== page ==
Tomatoes: Tips for successful crop

By on June 4, 2018

Now that vegetable gardens are being planted, it’s time once again to focus on the most popular of vegetable garden plants – the tomato. Here are some tips for this year’s crop.

Tomatoes are the most popular vegetable garden plant. Photo courtesy of

Tomatoes are the most popular vegetable garden plant. Photo courtesy of

According to the National Gardening Association, tomatoes like soil pH  in the 6.0 to 6.8 range – which is the range in which most vegetables grow best. On the pH scale, 7.0 is neutral, so tomatoes like a slightly acid soil.

Inexpensive kits for testing soil pH are available and you should make a practice of testing your soil every 3-5 years.  If your soil pH is too low, you will need to add lime; if it is too high, sulfur is added to the soil to lower pH. Remember that soil pH affects how well plants are able to make use of nutrients in the soil, so it does impact how well your garden plants thrive.

Cornell University notes that tomatoes do better if planted deeper than they were in the containers in which you purchased them. They can be set in the ground with the soil level just below the lowest leaves and roots will form along the buried stem, creating a strong root system.

Make sure your tomatoes are planted in an area that gets 6-8 hours of sunlight each day and is well drained. To reduce the risk of disease, don’t plant where you have recently grown crops such as potatoes, peppers, eggplant or tomatoes.

Mulching plants can help suppress weeds and hold in soil moisture.  This is important as tomatoes need a consistent supply of moisture and must be watered if there is less than one inch of rain per week.  Evenly moist soil helps to prevent blossom end rot and can also help prevent cracking after the fruit absorbs water too fast after a heavy rain following dry conditions.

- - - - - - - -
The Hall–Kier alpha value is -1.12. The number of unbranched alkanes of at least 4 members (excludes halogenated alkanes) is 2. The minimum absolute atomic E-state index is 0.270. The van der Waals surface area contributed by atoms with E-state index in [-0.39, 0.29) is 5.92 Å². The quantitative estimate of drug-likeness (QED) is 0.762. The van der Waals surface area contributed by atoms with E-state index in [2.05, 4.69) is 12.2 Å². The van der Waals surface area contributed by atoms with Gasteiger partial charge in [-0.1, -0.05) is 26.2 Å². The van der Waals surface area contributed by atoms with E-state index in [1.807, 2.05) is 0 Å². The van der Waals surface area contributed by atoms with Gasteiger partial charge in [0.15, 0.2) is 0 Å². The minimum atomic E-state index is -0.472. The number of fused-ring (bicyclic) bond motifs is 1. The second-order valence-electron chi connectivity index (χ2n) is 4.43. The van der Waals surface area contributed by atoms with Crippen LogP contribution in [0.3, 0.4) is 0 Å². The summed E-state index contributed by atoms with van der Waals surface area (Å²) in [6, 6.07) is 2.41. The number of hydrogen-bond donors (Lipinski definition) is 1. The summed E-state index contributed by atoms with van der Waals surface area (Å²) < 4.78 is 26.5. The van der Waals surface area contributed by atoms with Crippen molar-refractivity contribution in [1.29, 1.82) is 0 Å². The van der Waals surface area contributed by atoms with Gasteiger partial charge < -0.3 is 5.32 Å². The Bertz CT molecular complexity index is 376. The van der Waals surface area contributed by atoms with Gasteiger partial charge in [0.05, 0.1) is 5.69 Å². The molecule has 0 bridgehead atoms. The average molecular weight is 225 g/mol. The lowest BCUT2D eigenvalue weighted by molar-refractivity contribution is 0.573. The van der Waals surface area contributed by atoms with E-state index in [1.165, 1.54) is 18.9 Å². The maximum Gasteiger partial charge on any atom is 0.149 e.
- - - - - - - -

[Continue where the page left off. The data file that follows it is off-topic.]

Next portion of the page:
Cornell University says that raised beds, black plastic mulch and providing moisture through drip irrigation can help your total yield. Support for plants can also affect performance.

Staking is helpful for indeterminate varieties, as is pruning, which will hasten the first harvest, improve fruit quality and make harvesting easier. Cornell explains that staked and pruned plants are more susceptible to blossom end rot and sunscald, but allowing indeterminate varieties to sprawl takes up more space and increases the chance of disease.

Tomato stakes should be put in place soon after planting and should be driven 8-10 inches into the ground. Prune the plants by removing suckers – which are stems growing from where leaf stems meet at the main stem – when they reach 2-4 inches  long. Do not remove leaves which shade fruit to help prevent sunscald.

It is also possible to grow several tomato plants in a row between heavy duty stakes or posts spaced about 4 feet apart. Use twine to weave in and around posts and plants. Tomato cages are another way to provide support for plants.

According to Cornell, avoid excessive nitrogen applications. This can cause excessive foliage and poor fruit set. Poor fruit set can also be caused by heavy rainfall or temperatures which are too high – above 90 degrees; or too low – below 55 degrees.

To help control diseases such as blossom end rot, early and late blights and Fusarium and Verticillium wilts, avoid wetting foliage when watering and remove weeds to improve air circulation. If plants become affected by disease, remove diseased plant parts when plants are dry and remember to rake and dispose of diseased leaves and stalks.


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